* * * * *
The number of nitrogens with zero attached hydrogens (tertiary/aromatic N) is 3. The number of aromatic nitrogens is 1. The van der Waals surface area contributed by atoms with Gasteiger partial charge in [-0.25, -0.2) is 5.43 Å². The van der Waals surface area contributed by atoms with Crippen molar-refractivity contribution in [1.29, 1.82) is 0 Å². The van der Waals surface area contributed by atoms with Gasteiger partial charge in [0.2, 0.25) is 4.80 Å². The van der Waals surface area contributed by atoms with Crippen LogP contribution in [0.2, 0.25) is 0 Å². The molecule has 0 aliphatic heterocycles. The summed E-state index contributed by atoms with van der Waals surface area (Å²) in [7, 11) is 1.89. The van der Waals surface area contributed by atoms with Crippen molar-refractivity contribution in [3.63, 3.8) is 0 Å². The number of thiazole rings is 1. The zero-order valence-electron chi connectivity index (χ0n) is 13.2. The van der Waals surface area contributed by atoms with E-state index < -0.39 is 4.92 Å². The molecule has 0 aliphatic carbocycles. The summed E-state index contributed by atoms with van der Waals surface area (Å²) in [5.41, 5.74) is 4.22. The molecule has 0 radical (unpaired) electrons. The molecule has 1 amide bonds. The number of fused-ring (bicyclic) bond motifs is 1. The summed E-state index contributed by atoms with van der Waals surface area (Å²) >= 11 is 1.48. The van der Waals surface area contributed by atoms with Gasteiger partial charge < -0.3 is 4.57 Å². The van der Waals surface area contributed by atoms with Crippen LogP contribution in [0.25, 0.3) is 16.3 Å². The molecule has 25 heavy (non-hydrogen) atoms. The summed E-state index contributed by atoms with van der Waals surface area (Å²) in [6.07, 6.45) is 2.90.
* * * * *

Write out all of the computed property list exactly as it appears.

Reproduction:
The number of nitrogens with zero attached hydrogens (tertiary/aromatic N) is 3. The number of aromatic nitrogens is 1. The van der Waals surface area contributed by atoms with Gasteiger partial charge in [-0.25, -0.2) is 5.43 Å². The van der Waals surface area contributed by atoms with Crippen molar-refractivity contribution in [1.29, 1.82) is 0 Å². The van der Waals surface area contributed by atoms with Gasteiger partial charge in [0.2, 0.25) is 4.80 Å². The van der Waals surface area contributed by atoms with Crippen LogP contribution in [0.2, 0.25) is 0 Å². The molecule has 0 aliphatic heterocycles. The summed E-state index contributed by atoms with van der Waals surface area (Å²) in [7, 11) is 1.89. The van der Waals surface area contributed by atoms with Crippen molar-refractivity contribution in [3.63, 3.8) is 0 Å². The number of thiazole rings is 1. The zero-order valence-electron chi connectivity index (χ0n) is 13.2. The van der Waals surface area contributed by atoms with E-state index < -0.39 is 4.92 Å². The molecule has 0 aliphatic carbocycles. The summed E-state index contributed by atoms with van der Waals surface area (Å²) in [5.41, 5.74) is 4.22. The molecule has 0 radical (unpaired) electrons. The molecule has 1 amide bonds. The number of fused-ring (bicyclic) bond motifs is 1. The summed E-state index contributed by atoms with van der Waals surface area (Å²) >= 11 is 1.48. The van der Waals surface area contributed by atoms with Gasteiger partial charge < -0.3 is 4.57 Å². The van der Waals surface area contributed by atoms with Crippen LogP contribution in [0.25, 0.3) is 16.3 Å². The molecule has 25 heavy (non-hydrogen) atoms. The summed E-state index contributed by atoms with van der Waals surface area (Å²) in [6.07, 6.45) is 2.90.